Graphically, Splinter Cell is absolutely gorgeous. The lighting effects are very realistic and are a large reason why the game looks as good as it does. Character models are very detailed and very well animated. All of this visual splendor comes at a pretty high price, however, so unless you have a high-end machine you are probably better off playing the console versions of Splinter Cell. Even if you meet the recommended specs, don't expect a very pretty picture. On the machine I played it on, which was well above the recommended specs, there were some framerate issues in areas with a lot of lighting effects. Also, some textures would go all flickery and even turn black when I looked at them at certain camera angles. For the most part, though, the game ran fine and looked gorgeous. Splinter Cell is easily one of the best looking games I have so far laid eyes upon.
The sound in Splinter Cell is also very good. There is a lot of spoken dialogue in the game, and all of it is crisp and clear. Sci-fi "B" movie cult hero Michael Ironside provides the voice of Fisher, and he was absolutely perfect for the role. The sound of a soda can or a wine bottle hitting the ground is perfect, as well as the sounds of explosions and gunfire. The music in the game sounds great and will change depending on what is going on around you.
I have one more minor gripe with Splinter Cell that I think should be addressed. From what I have heard from people and read on Ubi Soft's own troubleshooting boards, a majority of the people that buy Splinter Cell can't get it to work after they first install it. For a lot of people, myself included, all it took to get the game running was to download the newest drivers for their video card. For other people, the problem was much more severe and a lot harder to solve. And everyone, no matter what the problem, has to edit an ini file to get it working. I wouldn't bother to mention this usually, but since almost everyone has this problem I thought it was worth calling attention to. If you have purchased Splinter Cell and can't get it working, don't worry. There are people on the net that can help you.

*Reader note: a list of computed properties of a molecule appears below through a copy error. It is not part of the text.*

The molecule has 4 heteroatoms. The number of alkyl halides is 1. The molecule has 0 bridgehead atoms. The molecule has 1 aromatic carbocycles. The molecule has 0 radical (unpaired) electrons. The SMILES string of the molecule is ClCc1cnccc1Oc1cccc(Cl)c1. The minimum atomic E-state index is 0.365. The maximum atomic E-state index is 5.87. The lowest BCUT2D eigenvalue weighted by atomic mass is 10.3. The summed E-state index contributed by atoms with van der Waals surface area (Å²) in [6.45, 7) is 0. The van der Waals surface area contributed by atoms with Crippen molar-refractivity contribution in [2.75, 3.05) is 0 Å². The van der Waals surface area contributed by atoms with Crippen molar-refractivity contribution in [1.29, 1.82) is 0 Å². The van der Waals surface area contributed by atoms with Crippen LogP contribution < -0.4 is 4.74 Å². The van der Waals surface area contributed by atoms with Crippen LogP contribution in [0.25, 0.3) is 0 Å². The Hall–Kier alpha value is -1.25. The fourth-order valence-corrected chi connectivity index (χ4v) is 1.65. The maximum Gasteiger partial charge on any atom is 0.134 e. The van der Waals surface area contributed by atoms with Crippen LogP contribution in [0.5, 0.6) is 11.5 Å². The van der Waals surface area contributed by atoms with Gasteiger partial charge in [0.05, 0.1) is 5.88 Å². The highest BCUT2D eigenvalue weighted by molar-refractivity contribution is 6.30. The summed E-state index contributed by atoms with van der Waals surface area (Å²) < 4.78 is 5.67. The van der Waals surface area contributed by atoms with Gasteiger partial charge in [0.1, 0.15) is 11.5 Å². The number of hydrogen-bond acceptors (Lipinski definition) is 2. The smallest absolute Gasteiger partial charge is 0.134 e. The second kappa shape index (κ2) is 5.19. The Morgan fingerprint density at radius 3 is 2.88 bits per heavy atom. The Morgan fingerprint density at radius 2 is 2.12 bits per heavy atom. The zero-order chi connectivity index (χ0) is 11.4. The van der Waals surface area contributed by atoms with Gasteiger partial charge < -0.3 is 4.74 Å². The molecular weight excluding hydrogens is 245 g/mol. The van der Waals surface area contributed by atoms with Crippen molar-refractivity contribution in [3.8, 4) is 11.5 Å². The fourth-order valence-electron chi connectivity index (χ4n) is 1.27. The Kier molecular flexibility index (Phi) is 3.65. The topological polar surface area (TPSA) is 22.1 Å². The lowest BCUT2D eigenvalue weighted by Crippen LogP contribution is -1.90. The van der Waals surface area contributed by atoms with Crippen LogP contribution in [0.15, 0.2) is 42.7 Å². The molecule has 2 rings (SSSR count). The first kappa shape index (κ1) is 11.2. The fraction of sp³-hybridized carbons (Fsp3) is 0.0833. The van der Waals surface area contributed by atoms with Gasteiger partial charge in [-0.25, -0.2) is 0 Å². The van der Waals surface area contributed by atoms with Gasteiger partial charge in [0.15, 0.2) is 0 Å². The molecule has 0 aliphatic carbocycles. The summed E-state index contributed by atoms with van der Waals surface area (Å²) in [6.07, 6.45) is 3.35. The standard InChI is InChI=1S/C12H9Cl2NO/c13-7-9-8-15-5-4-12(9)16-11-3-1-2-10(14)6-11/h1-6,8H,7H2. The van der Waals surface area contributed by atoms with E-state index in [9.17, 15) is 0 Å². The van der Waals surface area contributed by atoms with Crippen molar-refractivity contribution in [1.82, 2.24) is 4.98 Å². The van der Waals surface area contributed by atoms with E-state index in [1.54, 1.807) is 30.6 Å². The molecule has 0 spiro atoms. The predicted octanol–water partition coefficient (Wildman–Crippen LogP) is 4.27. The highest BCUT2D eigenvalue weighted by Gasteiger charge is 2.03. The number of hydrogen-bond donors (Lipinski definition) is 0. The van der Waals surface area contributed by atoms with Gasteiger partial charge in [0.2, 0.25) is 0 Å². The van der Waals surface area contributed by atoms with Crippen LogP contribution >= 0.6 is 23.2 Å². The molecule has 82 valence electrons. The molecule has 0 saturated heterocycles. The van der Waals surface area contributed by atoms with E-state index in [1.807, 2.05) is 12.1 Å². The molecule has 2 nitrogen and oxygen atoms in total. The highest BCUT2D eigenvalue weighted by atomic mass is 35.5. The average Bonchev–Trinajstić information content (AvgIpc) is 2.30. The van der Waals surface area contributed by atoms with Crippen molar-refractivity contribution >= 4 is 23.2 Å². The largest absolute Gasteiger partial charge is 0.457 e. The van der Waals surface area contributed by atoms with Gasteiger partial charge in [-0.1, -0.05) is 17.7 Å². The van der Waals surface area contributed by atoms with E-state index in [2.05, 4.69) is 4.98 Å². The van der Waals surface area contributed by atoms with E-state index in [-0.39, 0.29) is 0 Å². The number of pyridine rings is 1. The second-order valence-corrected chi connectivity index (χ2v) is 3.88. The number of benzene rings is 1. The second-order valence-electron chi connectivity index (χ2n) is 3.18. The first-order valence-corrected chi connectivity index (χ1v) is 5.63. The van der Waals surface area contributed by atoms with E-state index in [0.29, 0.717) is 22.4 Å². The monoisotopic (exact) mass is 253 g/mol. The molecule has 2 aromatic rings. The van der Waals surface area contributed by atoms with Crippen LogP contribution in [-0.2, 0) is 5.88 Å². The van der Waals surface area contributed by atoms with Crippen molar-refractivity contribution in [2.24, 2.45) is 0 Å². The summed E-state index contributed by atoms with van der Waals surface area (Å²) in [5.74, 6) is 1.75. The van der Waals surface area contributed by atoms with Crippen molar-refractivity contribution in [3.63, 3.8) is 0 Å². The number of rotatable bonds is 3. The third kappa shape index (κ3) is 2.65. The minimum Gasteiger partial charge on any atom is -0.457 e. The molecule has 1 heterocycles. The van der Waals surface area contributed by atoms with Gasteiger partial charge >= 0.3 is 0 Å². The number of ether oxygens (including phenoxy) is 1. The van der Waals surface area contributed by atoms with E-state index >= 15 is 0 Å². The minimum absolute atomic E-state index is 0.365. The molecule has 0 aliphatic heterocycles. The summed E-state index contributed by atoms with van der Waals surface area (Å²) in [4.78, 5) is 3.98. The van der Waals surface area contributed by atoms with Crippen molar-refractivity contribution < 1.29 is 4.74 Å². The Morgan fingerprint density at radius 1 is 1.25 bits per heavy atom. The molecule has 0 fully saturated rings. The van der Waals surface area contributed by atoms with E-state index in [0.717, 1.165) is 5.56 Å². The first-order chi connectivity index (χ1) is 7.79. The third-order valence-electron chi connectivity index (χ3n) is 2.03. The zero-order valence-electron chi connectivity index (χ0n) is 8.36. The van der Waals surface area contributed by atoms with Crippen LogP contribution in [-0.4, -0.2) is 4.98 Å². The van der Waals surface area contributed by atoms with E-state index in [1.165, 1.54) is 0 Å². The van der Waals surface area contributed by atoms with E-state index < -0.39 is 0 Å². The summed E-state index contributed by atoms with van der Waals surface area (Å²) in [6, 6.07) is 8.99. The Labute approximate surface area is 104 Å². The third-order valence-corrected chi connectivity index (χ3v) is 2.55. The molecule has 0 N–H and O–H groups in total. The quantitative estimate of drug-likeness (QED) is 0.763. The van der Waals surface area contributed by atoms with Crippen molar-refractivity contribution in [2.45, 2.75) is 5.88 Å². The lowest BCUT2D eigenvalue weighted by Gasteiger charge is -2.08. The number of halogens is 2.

Overall, Splinter Cell is a good game that falls just shy of greatness. It looks and sounds great and controls very well, but the linear gameplay and high frustration factor can turn some people away. Also, if you are not a fan of the pacing or style of the other Tom Clancy games, don't expect anything different from Splinter Cell. If you like Ghost Recon and Rainbow Six, you will probably love it. As long as you know what to expect from it, Splinter Cell is a solid purchase.